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Oh, Mercy!

Mercy Myles, a native of Accra, Ghana, is a senior midfielder with the St. F.X. X-Women soccer team. Richard MacKenzie
Mercy Myles, a native of Accra, Ghana, is a senior midfielder with the St. F.X. X-Women soccer team. Richard MacKenzie - Corey LeBlanc

Myles stars for St. F.X. X-Women soccer team

ANTIGONISH, N.S. —

The softness of her voice belies the noise she makes on the pitch.    

For the past four seasons, fans of the St. F.X. X-Women – and Atlantic University Soccer, in general – have been shouting out about the abilities of Mercy Myles.    

The native of Accra, Ghana is a senior midfielder with the varsity program on the St. F.X. campus.    

“It wasn’t easy – there were a few times that I thought about going home,” Myles said, reflecting on arriving in Canada.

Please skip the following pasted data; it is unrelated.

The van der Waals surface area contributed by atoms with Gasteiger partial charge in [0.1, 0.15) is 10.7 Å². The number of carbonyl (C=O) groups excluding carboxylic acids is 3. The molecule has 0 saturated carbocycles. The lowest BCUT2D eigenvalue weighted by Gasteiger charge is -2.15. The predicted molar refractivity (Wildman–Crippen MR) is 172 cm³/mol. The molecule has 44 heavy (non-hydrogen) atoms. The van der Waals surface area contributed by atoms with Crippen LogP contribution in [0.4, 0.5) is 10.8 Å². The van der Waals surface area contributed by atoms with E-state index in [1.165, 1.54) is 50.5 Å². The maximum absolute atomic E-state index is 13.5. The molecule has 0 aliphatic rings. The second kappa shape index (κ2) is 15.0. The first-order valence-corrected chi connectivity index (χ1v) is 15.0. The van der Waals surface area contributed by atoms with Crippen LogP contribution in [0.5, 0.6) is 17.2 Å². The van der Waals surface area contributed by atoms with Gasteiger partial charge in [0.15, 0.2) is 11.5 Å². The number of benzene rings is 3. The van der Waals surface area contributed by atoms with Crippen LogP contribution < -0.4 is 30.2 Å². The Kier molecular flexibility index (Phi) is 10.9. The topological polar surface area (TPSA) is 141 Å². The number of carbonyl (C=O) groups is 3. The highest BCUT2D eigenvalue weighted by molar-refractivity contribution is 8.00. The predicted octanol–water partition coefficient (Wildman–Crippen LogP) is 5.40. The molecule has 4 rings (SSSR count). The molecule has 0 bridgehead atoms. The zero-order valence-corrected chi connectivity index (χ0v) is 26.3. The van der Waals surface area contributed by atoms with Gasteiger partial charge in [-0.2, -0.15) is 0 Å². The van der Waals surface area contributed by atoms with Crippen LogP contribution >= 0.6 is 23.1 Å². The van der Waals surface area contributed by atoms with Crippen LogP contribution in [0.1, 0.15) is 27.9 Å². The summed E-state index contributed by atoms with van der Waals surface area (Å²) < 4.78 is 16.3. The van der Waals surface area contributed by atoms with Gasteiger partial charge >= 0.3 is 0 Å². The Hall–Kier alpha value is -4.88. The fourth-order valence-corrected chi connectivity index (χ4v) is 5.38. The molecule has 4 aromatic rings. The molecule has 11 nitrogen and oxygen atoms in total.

She started laughing when asked about her early memories.    

“The weather – I was so cold,” Myles said.    

She wore a bulky winter jacket during her first X-Women practice.    

“Everyone else was complaining about how hot it was,” she added.    

A hint of doubt in her voice, Myles noted she “finally got used to it,” when it came to adapting to the Canadian climate.    

The differences she encountered – cultural and otherwise – didn’t end with the temperature; the food lacked the spices and flavours she grew up with.    

Nevertheless, Myles enjoyed the “delicious meals” provided in the home of Kay Myers, where she continues to live.    

“I am so happy to be still there,” she said.